When I walked into a Depressed Anonymous group meeting, I was thinking if those gathered could help me change, take me out of the pit that I was living in, I felt I had a chance – I too would be able to change.

Hope brought me into this fellowship, and member’s sharing their own hope, experiences and strengths, gradually convinced me that it was possible for me to get better. That now became my truth.

Hugh S.

© 2011 – Depressed Anonymous, THIRD EDITION, Depressed Anonymous Publications. Louisville, KY

Catastrophic Thinking

Dorothy Rowe shares with us some helpful thoughts on how to deal with those thoughts which we label as catastrophic.

Suppose that there is some event looming and you are frightened of what is going to happen. Your Mother may be coming to stay or you are required to go to the firm’s ball, or your daughter expects you to go to her graduation or your son wants you to take him along – all fearful events of course – and you can’t see any way of avoiding them other than being very depressed. Try something else. Write down what it is you are expected to do and then say, ‘if I do this, what is the very worst that could happen?’

Write down your answer and look at it in the cold light of day. If you have said ‘I’ll die’ then rejoice your troubles will soon be over.

If you have said, ‘I’ll make a fool of myself’ ask ‘What is the opposite of making a fool of oneself’? Then ask ‘Why is this important’? See if you dare commit to paper just how vain you are.

Then go back to the original situation and say, ‘How many different outcomes can I see?’ List them all, the good ones as well as the bad, the fantastic ones as well as the prosaic, see if you can predict what then actually happens. (No cheating by using self-fulfilling prophecies like ‘I am sure I won’t enjoy it.’)

Then there are the things that you feel compelled to do. No strange force is compelling you, not any person other than yourself. When you see your own values clearly you can ask, ‘Do I do this because I believe it is right or do I do it because the parent in my head tells me to and I am too scared to disobey’?

You are you, you are the parent in your head, you are the child who is scared to disobey. You can spend the rest of your life `going around as three squabbling people, or you can choose` to make into yourself one whole person.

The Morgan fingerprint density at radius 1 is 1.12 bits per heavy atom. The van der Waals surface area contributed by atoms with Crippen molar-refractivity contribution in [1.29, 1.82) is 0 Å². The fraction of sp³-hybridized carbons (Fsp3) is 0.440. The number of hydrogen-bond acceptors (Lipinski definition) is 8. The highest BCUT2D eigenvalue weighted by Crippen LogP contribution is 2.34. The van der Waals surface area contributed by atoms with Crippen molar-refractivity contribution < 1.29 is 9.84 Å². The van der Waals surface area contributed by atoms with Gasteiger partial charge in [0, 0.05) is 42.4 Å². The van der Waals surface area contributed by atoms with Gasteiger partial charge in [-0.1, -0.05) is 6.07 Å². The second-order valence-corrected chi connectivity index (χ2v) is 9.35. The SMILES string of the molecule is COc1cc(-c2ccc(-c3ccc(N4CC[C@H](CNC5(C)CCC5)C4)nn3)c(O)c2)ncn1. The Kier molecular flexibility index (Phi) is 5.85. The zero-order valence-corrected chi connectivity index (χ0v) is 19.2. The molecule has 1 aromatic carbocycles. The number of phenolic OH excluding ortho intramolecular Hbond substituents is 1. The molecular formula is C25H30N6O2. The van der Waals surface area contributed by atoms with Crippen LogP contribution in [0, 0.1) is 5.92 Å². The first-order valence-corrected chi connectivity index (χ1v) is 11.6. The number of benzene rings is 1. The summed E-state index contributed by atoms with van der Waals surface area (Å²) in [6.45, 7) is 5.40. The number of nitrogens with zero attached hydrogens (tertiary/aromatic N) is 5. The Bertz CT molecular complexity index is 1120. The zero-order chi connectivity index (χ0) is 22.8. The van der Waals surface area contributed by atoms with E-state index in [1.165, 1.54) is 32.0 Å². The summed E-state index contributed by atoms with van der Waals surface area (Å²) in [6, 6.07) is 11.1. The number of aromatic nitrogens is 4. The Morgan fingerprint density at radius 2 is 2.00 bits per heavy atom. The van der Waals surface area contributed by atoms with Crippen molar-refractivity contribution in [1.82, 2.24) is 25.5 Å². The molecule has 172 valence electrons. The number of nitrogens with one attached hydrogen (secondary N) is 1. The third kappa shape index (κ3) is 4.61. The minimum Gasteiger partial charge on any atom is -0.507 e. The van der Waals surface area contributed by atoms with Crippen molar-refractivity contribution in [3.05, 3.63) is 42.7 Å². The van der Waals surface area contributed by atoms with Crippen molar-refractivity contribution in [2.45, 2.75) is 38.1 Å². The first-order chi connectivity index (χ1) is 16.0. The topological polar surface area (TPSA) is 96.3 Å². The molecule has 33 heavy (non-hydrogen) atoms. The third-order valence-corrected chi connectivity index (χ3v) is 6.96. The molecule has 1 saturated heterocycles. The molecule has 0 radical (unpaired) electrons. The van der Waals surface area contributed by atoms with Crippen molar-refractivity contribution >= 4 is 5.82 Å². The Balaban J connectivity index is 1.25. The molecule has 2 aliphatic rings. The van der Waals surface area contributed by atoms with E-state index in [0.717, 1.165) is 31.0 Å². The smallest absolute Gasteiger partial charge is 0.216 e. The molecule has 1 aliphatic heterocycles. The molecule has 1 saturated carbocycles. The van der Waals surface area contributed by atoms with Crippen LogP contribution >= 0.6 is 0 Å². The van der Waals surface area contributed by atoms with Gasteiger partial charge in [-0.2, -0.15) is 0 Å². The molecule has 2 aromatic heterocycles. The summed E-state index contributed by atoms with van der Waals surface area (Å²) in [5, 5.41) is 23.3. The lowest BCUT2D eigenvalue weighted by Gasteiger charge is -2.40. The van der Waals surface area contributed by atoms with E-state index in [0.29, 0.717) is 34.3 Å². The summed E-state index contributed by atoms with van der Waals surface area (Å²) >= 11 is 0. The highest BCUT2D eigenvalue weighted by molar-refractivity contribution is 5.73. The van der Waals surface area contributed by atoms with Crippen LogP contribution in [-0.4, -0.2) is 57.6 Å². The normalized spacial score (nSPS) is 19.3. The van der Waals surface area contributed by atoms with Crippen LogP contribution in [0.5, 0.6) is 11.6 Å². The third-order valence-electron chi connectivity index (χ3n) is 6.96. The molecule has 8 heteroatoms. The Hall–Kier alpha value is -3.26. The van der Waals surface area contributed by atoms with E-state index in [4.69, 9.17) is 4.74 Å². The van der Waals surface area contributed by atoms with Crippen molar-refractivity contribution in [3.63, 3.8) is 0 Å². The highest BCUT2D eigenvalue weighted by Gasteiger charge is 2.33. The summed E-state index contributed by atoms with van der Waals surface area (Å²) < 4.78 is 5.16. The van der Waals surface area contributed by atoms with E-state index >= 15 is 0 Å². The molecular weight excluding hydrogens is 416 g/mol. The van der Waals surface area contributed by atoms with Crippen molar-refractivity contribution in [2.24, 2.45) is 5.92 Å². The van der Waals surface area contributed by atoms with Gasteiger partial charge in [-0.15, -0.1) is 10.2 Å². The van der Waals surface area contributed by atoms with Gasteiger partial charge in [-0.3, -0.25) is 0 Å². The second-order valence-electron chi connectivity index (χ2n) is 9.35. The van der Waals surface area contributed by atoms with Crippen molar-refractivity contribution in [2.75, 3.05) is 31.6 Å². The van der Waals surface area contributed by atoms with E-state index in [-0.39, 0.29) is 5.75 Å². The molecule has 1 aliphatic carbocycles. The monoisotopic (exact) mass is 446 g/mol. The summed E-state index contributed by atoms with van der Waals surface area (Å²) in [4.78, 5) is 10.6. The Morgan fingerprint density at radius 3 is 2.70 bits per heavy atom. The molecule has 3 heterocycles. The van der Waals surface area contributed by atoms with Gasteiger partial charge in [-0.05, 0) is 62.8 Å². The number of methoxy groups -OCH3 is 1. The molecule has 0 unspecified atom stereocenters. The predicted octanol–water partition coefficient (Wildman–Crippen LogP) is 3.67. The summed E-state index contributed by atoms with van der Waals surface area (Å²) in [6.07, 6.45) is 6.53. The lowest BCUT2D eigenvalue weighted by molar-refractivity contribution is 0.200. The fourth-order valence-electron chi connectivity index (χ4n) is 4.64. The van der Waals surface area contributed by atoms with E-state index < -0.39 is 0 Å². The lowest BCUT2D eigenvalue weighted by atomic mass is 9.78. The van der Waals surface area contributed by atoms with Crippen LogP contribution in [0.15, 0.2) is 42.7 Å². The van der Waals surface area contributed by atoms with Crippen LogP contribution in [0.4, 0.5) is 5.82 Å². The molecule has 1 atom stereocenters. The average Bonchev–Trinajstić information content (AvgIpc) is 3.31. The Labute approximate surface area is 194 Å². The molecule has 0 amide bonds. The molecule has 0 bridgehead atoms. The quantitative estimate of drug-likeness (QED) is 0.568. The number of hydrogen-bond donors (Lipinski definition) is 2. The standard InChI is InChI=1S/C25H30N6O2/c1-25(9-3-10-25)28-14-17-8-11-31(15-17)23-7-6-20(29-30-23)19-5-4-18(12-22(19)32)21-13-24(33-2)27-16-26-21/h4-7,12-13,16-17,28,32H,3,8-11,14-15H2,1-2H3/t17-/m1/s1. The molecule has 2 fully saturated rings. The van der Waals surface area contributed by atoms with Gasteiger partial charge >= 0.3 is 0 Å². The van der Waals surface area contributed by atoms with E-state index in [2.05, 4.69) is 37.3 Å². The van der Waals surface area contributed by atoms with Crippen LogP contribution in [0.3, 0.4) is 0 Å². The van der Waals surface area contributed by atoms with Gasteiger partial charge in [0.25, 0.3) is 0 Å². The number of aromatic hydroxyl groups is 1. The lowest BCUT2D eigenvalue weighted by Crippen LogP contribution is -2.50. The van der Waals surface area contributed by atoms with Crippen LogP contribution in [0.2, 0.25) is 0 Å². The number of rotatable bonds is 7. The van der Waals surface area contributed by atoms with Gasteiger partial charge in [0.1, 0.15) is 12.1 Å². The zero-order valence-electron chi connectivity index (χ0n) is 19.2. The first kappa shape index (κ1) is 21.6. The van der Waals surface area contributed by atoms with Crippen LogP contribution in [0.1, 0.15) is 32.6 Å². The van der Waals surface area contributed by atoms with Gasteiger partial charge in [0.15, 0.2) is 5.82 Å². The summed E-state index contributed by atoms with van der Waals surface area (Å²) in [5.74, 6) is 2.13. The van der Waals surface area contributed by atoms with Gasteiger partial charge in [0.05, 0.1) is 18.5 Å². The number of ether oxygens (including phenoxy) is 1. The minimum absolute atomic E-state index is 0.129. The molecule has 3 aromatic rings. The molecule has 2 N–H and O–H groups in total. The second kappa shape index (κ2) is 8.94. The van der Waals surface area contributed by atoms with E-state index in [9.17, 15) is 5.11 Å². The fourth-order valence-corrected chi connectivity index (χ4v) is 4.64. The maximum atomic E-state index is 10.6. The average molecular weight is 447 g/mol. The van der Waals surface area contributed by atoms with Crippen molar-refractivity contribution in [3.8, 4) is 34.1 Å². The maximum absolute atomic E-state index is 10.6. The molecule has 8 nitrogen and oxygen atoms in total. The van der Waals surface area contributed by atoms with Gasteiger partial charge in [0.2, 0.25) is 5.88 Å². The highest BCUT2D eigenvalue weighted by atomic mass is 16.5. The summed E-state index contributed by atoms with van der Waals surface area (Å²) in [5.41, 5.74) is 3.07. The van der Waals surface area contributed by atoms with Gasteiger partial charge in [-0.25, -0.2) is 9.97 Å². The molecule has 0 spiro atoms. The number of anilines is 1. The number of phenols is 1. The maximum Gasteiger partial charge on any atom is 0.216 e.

Resource
Copyright(c) Dorothy Rowe. Depression: The way out of your prison. SECOND EDITION. 1983, 1996. Routledge, New York, NY.pp.225-226.

Depression made me think I was losing my mind, until I did two things that changed my life forever

“What is happening to me,” I asked myself, as I spent another week of struggling to get out of bed. It was like a 500 pound lead weight had dropped on top of me. I felt that whatever commands I issued to my body, “like get out of bed,” the message never reached my body.

The only thing that I knew what to do was to force myself to move the body and hopefully the mind would follow, be it reluctantly. And that is exactly what happened. Every morning after was a struggle, but I did manage to push myself out of bed and I got myself to work. When work ended, I went home and immediately hit the bed. What’s going on here? I asked. I had no clue that what was the matter was that my body was shutting down and that my mind gradually became powerless to make any positive changes in my behavior or thinking.

It was only as I started to walk five miles a day in a local mall, just to promote the fact that I was up and out and able to get to work. I want to make the point here that even though this walking continued for over a year and half, I still was forcing myself to get out of bed. Every morning the debate in my head started all over again. By now I had developed some resistance to staying in bed and just realized, if I was to save my job, I had to walk.

Eventually, the walking was a way out of the prison that my mind had constructed. Eventually, I learned that the way I was living my life and the negativity that I had embraced in my thinking, together threw me into a deep dark pit. Before I was able to figure out what was happening to me, I became depressed. The more I tried to figure out, in my mind, why I was depressed the more I became further depressed, isolated and alone. Then I did something that changed my life to this very day.

The first thing that I did was to force myself to get out of bed and walk, walk, and walk some more. (I still walk three times a week). I know first-hand, the potential life-threatening nature of depression.